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Lionel Richie brings the hits, and a lesson in showmanship

You have your favorite Lionel Richie songs and I have mine. But now I have my favorite Lionel Richie jokes, too. And I like some of them even better than some of his songs.

In fact, opening night of Richie’s Planet Hollywood showcase, “All the Hits,” may be the first time I made sure the star had quit talking and started singing before heading up the Axis theater steps for a restroom break. (The line there suggested a lot of other dudes agreed “My Destiny” was a song they could skip).

No one is going to argue the body of songs that back up the title: A set list of ’70s and ’80s Commodores and solo hits so steeped in our culture that a bunch of country singers remade them, for the “Tuskegee” tribute album four years ago.

Or, as the man himself explained, “These are songs I’m gonna do that you can’t go to work, you can’t go to play, you can’t go anywhere unless you’re going to sing with me in the car.”

See what I mean about the talking?

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Some of the jokes were pre-loaded, such as Richie saying he wished men would quit telling him about “the number of times I made love to you.”

Others might have been more custom. Returning to the same theater, once the Aladdin, where the Commodores played in 1978, Richie told Wednesday’s crowd he once “looked off this stage and everyone had the same Afro I had.”

The showman, who turns 67 in June, beamed with radiance as bright as his red jacket, and his contagious enthusiasm didn’t wait for laggards. “Everybody up!” he commanded for “Brick House.”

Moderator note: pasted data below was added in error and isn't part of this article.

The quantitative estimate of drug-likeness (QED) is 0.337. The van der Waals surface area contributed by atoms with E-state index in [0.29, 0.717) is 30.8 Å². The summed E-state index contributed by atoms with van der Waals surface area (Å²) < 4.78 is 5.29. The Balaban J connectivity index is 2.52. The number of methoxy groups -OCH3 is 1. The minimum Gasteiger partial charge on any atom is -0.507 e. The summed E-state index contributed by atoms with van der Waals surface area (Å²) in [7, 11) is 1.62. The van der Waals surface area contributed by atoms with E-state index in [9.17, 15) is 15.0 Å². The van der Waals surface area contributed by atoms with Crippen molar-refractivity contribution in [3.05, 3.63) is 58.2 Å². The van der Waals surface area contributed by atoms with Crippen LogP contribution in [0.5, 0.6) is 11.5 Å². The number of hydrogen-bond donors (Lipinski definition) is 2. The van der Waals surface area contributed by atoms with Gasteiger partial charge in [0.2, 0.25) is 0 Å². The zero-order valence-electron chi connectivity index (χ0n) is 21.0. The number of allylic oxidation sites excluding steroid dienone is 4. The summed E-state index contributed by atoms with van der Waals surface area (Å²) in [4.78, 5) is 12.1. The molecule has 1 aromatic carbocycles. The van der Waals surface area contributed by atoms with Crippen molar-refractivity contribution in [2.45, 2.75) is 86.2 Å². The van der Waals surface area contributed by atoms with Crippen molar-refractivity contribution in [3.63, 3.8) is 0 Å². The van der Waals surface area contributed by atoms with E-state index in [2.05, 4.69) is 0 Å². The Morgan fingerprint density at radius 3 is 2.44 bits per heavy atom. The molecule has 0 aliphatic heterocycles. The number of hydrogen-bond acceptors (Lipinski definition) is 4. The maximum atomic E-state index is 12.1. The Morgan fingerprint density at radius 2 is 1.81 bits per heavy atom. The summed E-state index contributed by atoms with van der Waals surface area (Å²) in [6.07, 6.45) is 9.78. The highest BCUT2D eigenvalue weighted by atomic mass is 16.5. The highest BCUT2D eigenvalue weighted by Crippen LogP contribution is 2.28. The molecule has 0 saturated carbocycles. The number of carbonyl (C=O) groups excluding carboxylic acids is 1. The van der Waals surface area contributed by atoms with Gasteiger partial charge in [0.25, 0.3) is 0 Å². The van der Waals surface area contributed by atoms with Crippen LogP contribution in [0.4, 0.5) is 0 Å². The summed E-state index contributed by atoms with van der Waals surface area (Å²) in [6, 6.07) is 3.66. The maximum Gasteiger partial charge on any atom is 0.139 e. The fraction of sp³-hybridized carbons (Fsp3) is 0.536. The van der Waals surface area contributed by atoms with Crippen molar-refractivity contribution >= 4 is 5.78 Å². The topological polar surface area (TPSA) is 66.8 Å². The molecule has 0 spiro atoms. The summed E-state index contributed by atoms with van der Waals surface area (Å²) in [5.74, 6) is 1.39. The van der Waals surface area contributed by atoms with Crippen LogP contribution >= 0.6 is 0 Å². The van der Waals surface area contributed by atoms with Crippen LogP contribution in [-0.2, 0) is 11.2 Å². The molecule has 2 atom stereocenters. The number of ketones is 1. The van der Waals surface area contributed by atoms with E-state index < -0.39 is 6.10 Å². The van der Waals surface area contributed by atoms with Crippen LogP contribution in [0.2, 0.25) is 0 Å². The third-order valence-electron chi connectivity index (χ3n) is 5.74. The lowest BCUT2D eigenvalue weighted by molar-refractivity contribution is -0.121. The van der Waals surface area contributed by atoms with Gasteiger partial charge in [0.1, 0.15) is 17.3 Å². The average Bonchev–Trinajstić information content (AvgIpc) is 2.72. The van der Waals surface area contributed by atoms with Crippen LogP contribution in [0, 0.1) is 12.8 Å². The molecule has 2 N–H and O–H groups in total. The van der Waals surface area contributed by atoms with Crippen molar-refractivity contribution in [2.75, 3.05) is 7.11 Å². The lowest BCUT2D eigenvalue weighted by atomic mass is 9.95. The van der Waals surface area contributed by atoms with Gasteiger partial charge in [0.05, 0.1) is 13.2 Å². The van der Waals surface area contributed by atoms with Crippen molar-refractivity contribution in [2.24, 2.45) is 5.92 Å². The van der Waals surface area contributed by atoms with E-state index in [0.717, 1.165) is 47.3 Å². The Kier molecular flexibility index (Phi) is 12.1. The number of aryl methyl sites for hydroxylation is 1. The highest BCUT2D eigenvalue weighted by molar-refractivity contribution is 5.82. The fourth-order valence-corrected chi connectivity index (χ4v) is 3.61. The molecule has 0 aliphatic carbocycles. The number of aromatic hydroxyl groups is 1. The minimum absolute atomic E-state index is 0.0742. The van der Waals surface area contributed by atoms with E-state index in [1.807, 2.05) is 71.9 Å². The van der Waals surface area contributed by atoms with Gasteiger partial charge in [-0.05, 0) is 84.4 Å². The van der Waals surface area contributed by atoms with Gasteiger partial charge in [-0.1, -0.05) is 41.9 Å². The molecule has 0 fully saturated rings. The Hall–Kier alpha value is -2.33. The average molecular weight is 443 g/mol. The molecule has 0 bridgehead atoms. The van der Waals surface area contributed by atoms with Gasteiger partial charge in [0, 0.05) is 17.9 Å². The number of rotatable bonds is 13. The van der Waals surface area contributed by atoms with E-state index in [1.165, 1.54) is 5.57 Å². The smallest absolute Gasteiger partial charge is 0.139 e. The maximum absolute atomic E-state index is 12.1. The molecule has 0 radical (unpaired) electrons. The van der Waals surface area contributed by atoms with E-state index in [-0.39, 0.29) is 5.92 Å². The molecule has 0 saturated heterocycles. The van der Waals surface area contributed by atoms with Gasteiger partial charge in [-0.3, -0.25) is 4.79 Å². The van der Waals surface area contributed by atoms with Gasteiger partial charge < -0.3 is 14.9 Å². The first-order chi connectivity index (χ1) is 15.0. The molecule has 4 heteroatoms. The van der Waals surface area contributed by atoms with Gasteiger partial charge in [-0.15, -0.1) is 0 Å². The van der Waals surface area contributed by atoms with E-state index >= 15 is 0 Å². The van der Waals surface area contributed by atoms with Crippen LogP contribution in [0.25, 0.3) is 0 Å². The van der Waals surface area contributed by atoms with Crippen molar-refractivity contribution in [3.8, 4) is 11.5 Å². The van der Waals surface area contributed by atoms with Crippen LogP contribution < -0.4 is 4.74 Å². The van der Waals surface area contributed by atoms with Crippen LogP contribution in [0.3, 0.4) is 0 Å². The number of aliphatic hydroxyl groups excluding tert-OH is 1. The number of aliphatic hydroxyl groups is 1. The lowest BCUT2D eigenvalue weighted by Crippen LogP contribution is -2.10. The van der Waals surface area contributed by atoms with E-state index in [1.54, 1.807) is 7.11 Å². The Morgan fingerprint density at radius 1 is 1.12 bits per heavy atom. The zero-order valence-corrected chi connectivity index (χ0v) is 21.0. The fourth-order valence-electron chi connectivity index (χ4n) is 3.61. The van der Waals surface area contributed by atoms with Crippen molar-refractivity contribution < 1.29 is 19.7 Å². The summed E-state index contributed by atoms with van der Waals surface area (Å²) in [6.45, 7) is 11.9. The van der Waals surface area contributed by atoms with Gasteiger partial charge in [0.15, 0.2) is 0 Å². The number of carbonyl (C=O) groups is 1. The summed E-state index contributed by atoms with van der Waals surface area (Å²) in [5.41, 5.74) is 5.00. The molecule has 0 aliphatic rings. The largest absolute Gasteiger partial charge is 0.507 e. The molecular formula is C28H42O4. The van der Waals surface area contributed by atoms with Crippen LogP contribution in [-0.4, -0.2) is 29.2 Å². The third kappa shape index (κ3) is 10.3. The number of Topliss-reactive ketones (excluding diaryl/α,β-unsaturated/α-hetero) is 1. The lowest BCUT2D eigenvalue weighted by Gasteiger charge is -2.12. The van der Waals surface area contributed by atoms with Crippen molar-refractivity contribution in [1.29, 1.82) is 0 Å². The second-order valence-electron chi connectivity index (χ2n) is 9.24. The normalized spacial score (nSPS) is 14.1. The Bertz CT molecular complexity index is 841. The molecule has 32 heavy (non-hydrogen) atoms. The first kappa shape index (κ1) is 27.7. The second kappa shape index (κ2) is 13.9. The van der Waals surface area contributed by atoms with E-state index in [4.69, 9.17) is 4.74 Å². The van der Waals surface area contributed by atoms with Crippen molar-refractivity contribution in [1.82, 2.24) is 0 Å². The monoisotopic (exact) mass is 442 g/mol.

He teed up the big sing-along chorus for “Sail On” in midsong: “Are you ready? One … two … three …”

And if you think he’s going to stay seated at that grand piano for the entirety of “Easy,” then you best just get yourself over to an Elton John show.

Richie had said in a Review-Journal interview, “It’s the banter in between that makes the night special. That’s the thing called entertaining.”

The slightly older Elton John and Rod Stewart wouldn’t argue, but their Las Vegas shows do let the songs speak more for themselves. But those guys have a more diverse-sounding catalog, too.

Some of the Commodores jams represented in “All the Hits” were written or co-written by bandmates. The Richie-penned ballads, group or solo, tend to start out the same way on the piano before becoming more recognizable in the chorus.

Richie worked even that to his advantage when he tied together three of the piano ballads — “Still,” “Oh No” and “Stuck On You” — with a fun linking narrative about how romantic entanglements used to send the heartbroken home to their albums, or CDs, or 8-tracks, or cassettes, to “call upon Lionel Richie.”

Richie had teased the possibility of Las Vegas enabling some added production frills, but they were sparse and largely unnecessary: a pair of aerialists for “Dancing on the Ceiling,” a giant mirror ball for “Hello,” fire pots shooting up flames when “Brick House” briefly detoured into the Ohio Players’ “Fire.”

And he still has just a five-piece band, with no extra backup singers who don’t play instruments (The band being all dudes helps explain why Richie chose to sing “Endless Love” with all the ladies in the house).

Rock guitarist Ben Mauro made “Easy” and some of the other ballads a little less so. But the quintet’s real time to amp up was a Commodores medley that flipped on the ’70s boogie for “Fancy Dancer” and “Lady (You Bring Me Up).”

It all played like the kind of show Las Vegas used to be known for; so familiar you had to remind yourself Richie has been a rare commodity on the Strip before this commitment, which runs through May 18 and brings him back in September.

Better late than never, of course. And any marginal fans are likely to not just tell their friends, but come back as repeat customers after Richie’s evangelical sales job.

This, after all, is the guy who steps up to the pointed thrust of the stage while he is singing “Truly,” puts his hands on his hips and declares, “And forever, I will be your lover.”

Can you doubt him? You just try.

Read more from Mike Weatherford at reviewjournal.com. Contact him at mweatherford@reviewjournal.com and follow @Mikeweatherford on Twitter.

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